Pharmacists Fight Abusers

MOUNDSVILLE – With an increase in prescription drug abuse occurring in the Ohio Valley and across the nation, local pharmacists continue training to deal with drug abusers’ potential attempts to rob or burglarize their stores.

Jason Turner, pharmacist and owner of the Moundsville Pharmacy and former president of the Ohio-Marshall County Pharmacist Association, said during the past few years, the 100-plus members of his association have received training to deal with such situations via the RxPATROL (Pattern Analysis Tracking Robberies and Other Losses) organization.

Turner, who has worked as a pharmacist for 10 years, said in addition to training, pharmacists also have increased their stores’ overall security and surveillance systems. Many privately owned pharmacies are leading the way by adding multiple hidden and non-hidden cameras inside and outside their shops.

“By the time you reach the front counter, you’ve been on camera six to eight times,” Turner said, noting pharmacy workers engage in training similar to that of law enforcement officers. “Security and surveillance systems really play key roles in identifying individuals when they enter stores.”

With drug abusers becoming increasingly bold, some pharmacists are keeping guns inside their stores to defend themselves and their fellow workers. For example, Kevin Walnoha of Wellsburg attempted to rob the Elm Grove Pharmacy in Wheeling on May 25, 2012, but was shot to death by pharmacist Anthony Martino.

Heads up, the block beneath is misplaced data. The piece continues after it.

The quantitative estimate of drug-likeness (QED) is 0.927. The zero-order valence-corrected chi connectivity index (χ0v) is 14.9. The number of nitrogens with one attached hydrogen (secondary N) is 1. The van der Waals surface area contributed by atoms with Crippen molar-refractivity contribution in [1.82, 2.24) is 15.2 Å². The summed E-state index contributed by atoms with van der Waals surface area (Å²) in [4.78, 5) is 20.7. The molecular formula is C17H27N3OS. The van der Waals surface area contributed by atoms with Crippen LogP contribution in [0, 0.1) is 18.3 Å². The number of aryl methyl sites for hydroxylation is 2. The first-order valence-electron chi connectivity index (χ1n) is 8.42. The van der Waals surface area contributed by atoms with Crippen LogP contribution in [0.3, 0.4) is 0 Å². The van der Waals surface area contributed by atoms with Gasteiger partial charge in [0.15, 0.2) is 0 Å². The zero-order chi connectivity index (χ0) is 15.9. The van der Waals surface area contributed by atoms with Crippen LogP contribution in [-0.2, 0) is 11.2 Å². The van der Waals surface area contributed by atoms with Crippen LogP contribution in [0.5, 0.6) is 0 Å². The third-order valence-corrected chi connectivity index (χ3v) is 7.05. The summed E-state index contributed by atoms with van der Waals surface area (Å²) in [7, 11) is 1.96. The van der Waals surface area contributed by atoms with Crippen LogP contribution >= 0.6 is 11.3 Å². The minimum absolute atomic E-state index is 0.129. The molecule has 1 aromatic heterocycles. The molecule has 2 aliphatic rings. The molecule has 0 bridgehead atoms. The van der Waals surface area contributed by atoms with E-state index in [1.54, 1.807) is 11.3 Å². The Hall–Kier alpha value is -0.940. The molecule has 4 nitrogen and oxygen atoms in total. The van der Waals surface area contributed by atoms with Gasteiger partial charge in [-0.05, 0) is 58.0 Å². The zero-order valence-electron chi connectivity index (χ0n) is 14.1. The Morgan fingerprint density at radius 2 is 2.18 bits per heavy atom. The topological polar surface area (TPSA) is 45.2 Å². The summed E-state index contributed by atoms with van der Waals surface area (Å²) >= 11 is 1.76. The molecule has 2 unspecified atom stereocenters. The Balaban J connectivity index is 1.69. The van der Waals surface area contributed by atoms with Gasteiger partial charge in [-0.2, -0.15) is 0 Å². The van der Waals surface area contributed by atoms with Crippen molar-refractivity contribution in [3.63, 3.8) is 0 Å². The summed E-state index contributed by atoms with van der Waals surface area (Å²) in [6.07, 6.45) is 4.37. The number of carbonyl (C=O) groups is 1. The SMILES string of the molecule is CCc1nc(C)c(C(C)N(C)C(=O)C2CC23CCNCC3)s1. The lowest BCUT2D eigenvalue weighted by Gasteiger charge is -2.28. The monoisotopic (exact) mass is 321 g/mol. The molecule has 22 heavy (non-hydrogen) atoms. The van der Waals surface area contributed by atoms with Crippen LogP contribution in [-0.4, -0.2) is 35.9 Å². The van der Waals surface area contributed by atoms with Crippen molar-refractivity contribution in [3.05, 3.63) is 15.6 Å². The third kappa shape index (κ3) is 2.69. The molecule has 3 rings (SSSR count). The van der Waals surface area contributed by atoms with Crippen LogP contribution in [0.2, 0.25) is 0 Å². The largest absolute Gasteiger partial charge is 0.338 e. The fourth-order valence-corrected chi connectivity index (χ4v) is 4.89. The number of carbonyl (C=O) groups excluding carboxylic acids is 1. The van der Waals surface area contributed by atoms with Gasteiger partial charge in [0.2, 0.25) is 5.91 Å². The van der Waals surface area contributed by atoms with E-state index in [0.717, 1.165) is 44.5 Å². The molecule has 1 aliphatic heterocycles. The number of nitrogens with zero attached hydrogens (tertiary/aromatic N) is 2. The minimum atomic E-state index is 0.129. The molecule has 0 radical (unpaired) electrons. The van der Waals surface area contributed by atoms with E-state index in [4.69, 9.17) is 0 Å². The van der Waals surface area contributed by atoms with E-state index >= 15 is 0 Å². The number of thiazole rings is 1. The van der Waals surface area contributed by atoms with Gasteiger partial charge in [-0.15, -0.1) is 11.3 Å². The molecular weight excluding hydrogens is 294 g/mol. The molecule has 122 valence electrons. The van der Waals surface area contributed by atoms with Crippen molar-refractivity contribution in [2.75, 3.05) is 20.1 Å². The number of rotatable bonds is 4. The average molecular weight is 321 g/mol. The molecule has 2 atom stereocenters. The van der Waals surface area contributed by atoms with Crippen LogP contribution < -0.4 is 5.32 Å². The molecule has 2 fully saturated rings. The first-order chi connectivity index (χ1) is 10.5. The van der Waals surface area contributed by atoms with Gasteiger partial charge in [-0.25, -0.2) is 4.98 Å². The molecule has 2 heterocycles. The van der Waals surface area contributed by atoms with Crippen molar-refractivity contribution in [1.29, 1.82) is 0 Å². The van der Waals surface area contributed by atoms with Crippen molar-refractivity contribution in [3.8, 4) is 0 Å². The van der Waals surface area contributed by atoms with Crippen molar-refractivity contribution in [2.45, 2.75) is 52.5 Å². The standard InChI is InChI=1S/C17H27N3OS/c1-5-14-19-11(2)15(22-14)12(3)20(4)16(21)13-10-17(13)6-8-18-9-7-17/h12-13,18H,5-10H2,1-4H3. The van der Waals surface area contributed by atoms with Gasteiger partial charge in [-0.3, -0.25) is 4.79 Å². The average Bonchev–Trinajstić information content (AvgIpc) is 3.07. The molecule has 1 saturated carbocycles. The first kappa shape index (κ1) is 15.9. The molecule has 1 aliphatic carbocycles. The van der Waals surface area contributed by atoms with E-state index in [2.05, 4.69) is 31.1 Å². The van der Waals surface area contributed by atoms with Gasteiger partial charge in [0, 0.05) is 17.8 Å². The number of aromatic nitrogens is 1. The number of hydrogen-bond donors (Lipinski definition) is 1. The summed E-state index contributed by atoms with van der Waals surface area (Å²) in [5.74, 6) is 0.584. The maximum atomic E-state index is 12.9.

During the attempted robbery, Walnoha, who was wearing a mask, came into the store, pointed a gun at pharmacy technician Stacy Hess and demanded prescription pills. Martino saw what was happening on a monitor in his office and came out to defend Hess and shot Walnoha. Ohio County Prosecutor Scott Smith commended Martino for his actions. Walnoha’s accomplice, Melody Fisher of Beech Bottom, was sentenced to 30 years in prison for her role in the incident.

About a week before the Elm Grove attempt, the Rite Aid in Warwood was robbed at gunpoint. Wheeling police investigated and discovered there were some prescription bottles from the Rite Aid found in Walnoha’s residence. However, it was not positive proof that he was involved in its robbery, said Wheeling police Chief Shawn Schwertfeger.

In September 2012, the Elm Grove Pharmacy was hit again – this time by burglars in the night who cut electrical lines outside the building and stole $50,000 worth of prescription medications. That case remains under investigation.

One would think knowing a pharmacy worker might carry a firearm inside their store would be a deterrent to robbers, but Turner believes that may not be the case for many.

“Drug abusers and dealers in desperate times call for desperate measures,” he said.

Turner noted, however, it is not just pharmacists who face danger these days – anyone who works in health care and with controlled substances does.

“Law enforcement is more aware and pharmacies are more aware for the potential for these occurrences,” he said. ”Both are prepared to respond when the alarms do go off.”

When it comes to pharmacists arming themselves, Schwertfeger said it is their right to have the gun if they have a conceal-carry permit. But people need to be prepared not only with training, but mentally prepared if there comes a time when they have to use their gun.

“They need to do some serious self reflection. … They need to be prepared to use it as opposed to someone taking it off of them and pointing it at them,” he said.